W. Archdeacon's Greenwich & Woolwich directory (1852) “Hudson, F.T., optician, Stockwell-street, Greenwich”, page 42
J.A. Berly's British, American and Continental Electrical Directory and Advertiser (1883) “Mathematical Instrument Makers: Hudson, Alf. & Co., 34, Hatton-garden, E.C. … Hudson & Son, Stockwell-st, Greenwich, S.E.”, page 68, and “Opticians: Hudson, Alfred & Co., 34, Hatton-garden, E.C. … Hudson & Son, Stockwell-st, Greenwich, S.E.”, page 73
Bracegirdle, Brian (1998) Microscopical Mounts and Mounters, Quekett Microscopical Club, London, pages 54 and 146, Plate 21-N
Bracegirdle, Brian, and James B. McCormick (1993) The Microscopic Photographs of J.B. Dancer, Science Heritage, Chicago, slide 255 shows a Dancer microphotograph with a Hudson and Son secondary label, page 212
Burial record of Frederick Hudson (1843) Parish records of St. Alphege, Greenwich, accessed through ancestry.co.uk
Busk, George (1854) Description of a magnetic stage to the microscope, Transactions of the Microscopical Society of London, New series, Vol. 2, pages 280-281
Christening record of Frederick Thomas Hudson (1819) Parish records of St. Mary’s, Marylebone, accessed through ancestry.co.uk
Electrical Trades Directory (1905) page 931
England census, birth, marriage, and death records, accessed through ancestry.co.uk
The Entomologist’s Annual (1859) “List of British Entomologists: Hudson, F.T., 13, Stockwell Street, Greenwich, S.E. British Lepidoptera”, page 17
The Entomologist’s Weekly Intelligencer (1854) Advertisement from F.T. Hudson, Vol. 1, page 152
The Gardeners’ Chronicle (1849) Society news (election of F.T. Hudson to the Microscopical Society of London), Vol. 9, page 219
Great Exhibition, Official Catalogue (1851) page 66
London Gazette (1875) page 321
London Gazette (1885) page 4252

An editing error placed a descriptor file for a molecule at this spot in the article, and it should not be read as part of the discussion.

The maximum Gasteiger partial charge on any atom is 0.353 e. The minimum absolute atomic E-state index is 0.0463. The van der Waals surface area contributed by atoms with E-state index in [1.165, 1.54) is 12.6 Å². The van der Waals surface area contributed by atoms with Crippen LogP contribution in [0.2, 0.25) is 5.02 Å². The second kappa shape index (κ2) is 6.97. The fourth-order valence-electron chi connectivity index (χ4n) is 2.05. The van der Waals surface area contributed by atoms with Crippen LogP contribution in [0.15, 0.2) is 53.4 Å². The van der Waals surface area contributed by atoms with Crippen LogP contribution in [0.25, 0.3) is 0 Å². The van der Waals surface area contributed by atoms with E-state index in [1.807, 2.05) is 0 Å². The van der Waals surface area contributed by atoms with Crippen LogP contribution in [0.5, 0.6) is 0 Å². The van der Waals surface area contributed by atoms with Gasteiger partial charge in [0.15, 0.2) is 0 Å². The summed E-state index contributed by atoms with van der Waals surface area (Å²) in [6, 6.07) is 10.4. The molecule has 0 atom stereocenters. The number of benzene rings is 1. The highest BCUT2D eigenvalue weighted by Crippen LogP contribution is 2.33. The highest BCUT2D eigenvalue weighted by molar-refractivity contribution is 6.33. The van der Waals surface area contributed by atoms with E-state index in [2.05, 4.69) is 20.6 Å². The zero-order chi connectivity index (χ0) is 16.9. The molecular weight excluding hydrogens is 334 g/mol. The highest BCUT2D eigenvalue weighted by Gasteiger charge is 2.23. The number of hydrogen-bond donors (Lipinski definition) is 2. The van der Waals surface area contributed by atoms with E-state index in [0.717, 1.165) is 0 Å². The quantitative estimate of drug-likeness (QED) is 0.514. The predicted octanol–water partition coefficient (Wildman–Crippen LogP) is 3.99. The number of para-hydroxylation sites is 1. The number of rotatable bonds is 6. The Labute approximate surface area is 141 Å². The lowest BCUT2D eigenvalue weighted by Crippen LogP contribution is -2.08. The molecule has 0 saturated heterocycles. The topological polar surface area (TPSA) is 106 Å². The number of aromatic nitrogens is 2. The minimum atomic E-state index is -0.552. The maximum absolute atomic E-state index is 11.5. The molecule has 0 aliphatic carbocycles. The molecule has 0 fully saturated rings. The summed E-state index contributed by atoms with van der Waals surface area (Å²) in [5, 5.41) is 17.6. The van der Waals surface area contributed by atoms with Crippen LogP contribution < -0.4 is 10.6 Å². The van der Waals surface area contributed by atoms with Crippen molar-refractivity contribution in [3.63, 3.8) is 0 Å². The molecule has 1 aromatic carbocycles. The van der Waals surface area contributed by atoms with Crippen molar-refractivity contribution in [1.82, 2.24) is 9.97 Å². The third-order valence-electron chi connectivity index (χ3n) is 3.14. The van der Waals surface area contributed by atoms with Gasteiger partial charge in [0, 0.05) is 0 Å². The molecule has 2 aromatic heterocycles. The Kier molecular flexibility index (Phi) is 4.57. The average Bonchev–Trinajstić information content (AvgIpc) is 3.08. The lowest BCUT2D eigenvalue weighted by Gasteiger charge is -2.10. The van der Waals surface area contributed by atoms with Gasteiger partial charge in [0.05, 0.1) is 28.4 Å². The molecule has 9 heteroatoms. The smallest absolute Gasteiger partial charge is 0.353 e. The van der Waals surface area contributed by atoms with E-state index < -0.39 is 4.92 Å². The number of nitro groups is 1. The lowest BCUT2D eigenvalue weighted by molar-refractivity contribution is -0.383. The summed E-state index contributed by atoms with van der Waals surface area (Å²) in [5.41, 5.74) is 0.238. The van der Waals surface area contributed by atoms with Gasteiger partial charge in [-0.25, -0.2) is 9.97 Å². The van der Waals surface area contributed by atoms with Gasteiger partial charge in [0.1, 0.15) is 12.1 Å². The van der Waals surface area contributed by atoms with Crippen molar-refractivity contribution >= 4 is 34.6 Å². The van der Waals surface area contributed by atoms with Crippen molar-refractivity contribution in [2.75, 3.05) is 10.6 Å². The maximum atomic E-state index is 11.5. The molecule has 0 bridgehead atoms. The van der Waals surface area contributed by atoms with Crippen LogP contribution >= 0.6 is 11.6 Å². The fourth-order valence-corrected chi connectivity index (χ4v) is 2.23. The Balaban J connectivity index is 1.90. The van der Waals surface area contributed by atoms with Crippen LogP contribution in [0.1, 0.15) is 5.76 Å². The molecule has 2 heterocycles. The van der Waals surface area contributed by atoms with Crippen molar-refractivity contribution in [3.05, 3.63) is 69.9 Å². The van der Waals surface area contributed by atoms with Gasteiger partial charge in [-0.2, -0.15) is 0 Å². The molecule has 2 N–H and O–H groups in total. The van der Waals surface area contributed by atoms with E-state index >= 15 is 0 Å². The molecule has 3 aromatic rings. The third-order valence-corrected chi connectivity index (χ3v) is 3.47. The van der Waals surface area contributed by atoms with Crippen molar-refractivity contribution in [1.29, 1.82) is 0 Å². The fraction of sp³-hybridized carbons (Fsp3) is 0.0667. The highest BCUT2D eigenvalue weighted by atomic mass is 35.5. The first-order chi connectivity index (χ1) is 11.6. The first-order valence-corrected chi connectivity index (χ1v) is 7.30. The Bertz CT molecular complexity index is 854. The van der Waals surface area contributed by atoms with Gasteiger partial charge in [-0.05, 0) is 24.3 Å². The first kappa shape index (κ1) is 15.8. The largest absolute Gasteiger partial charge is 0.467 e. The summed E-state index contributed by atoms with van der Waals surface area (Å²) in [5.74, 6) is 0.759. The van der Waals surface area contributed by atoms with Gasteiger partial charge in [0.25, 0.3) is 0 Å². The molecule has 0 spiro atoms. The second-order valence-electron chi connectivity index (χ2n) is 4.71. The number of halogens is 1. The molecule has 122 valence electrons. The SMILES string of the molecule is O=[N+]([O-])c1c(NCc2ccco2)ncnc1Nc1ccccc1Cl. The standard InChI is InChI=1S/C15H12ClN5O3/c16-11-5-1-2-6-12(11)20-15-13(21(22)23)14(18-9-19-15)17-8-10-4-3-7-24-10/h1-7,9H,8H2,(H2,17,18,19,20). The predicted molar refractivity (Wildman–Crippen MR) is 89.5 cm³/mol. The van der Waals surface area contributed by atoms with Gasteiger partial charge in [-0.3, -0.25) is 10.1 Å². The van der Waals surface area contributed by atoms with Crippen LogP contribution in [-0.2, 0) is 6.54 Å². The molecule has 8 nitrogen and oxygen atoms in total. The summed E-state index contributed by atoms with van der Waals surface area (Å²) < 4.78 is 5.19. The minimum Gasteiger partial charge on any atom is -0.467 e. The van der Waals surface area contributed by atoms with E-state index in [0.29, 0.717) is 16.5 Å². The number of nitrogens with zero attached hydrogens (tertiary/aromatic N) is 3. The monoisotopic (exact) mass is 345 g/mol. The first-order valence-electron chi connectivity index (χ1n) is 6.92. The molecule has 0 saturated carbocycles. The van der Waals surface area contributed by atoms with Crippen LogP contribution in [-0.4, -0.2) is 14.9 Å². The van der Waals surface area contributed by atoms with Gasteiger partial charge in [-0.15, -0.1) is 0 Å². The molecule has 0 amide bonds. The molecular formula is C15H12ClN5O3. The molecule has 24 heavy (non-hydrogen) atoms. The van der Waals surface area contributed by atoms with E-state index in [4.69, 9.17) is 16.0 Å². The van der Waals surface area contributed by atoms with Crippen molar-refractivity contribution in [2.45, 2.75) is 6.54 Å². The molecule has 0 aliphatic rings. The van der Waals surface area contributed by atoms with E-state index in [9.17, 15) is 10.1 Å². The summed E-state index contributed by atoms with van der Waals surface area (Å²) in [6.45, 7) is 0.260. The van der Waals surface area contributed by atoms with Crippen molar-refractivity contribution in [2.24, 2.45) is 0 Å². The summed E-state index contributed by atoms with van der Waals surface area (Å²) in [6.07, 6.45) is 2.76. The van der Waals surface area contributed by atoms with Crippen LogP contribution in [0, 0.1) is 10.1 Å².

Marriage record of Frederick T. Hudson and Mary Lettis (1828) Parish records of St. Dunstan in the West, accessed through ancestry.co.uk
Marriage record of Frederick T. Hudson and Mary Elizabeth Dunkin (1861) Parish records of St. Andrew Barnsbury, accessed through ancestry.co.uk
Official Catalogue: Industrial Department (1862) page 47
Probate of Frederick Thomas Hudson (1884) accessed through ancestry.co.uk
Probate of William Hudson (1919) accessed through ancestry.co.uk
Science Museum Group (accessed February, 2016) http://collectionsonline.nmsi.ac.uk/detail.php?type=related&kv=105146&t=people
Transactions of the Entomological Society of London (1853) Election of F.T. Hudson, Vol. 2, page 93
Transactions of the Microscopical Society of London (1864) Election of William Hudson, Vol. 13, page 68
Turner, G. l’E. (1994) Frederick Thomas Hudson’s microscopical diary, 1849-1864, Quekett Journal of Microscopy, Vol. 37, pages 191-206
West Kent Natural History, Microscopical & Photographic Society, President's Address, Papers & Reports (1874) “List of Members: Hudson Alfred, 13 Stockwell Street, Greenwich”
West Kent Natural History, Microscopical & Photographic Society, President's Address, Papers & Reports (1875) “List of Members: Hudson Alfred, 13 Royal Place, Greenwich”